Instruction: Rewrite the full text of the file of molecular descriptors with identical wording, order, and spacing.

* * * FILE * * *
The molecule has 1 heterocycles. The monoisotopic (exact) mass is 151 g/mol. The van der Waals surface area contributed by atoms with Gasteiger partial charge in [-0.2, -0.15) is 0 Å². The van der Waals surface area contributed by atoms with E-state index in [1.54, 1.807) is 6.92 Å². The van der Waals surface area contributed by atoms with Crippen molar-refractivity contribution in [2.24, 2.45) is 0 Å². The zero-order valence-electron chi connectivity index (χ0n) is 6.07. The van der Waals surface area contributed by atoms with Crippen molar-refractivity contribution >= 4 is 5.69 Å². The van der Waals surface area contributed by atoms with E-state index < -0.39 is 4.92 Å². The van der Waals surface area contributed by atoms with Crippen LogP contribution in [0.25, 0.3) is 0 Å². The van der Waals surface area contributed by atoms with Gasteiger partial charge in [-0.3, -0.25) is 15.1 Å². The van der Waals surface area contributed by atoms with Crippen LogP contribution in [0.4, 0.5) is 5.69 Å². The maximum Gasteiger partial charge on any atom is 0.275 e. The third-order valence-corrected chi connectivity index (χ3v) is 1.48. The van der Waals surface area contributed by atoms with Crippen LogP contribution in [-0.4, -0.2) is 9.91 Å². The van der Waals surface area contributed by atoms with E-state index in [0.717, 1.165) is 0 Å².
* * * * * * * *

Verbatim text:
The molecule has 1 heterocycles. The monoisotopic (exact) mass is 151 g/mol. The van der Waals surface area contributed by atoms with Gasteiger partial charge in [-0.2, -0.15) is 0 Å². The van der Waals surface area contributed by atoms with E-state index in [1.54, 1.807) is 6.92 Å². The van der Waals surface area contributed by atoms with Crippen molar-refractivity contribution in [2.24, 2.45) is 0 Å². The zero-order valence-electron chi connectivity index (χ0n) is 6.07. The van der Waals surface area contributed by atoms with Crippen molar-refractivity contribution >= 4 is 5.69 Å². The van der Waals surface area contributed by atoms with E-state index < -0.39 is 4.92 Å². The van der Waals surface area contributed by atoms with Crippen LogP contribution in [0.25, 0.3) is 0 Å². The van der Waals surface area contributed by atoms with Gasteiger partial charge in [-0.3, -0.25) is 15.1 Å². The van der Waals surface area contributed by atoms with Crippen LogP contribution in [0.4, 0.5) is 5.69 Å². The maximum Gasteiger partial charge on any atom is 0.275 e. The third-order valence-corrected chi connectivity index (χ3v) is 1.48. The van der Waals surface area contributed by atoms with Crippen LogP contribution in [-0.4, -0.2) is 9.91 Å². The van der Waals surface area contributed by atoms with E-state index in [0.717, 1.165) is 0 Å².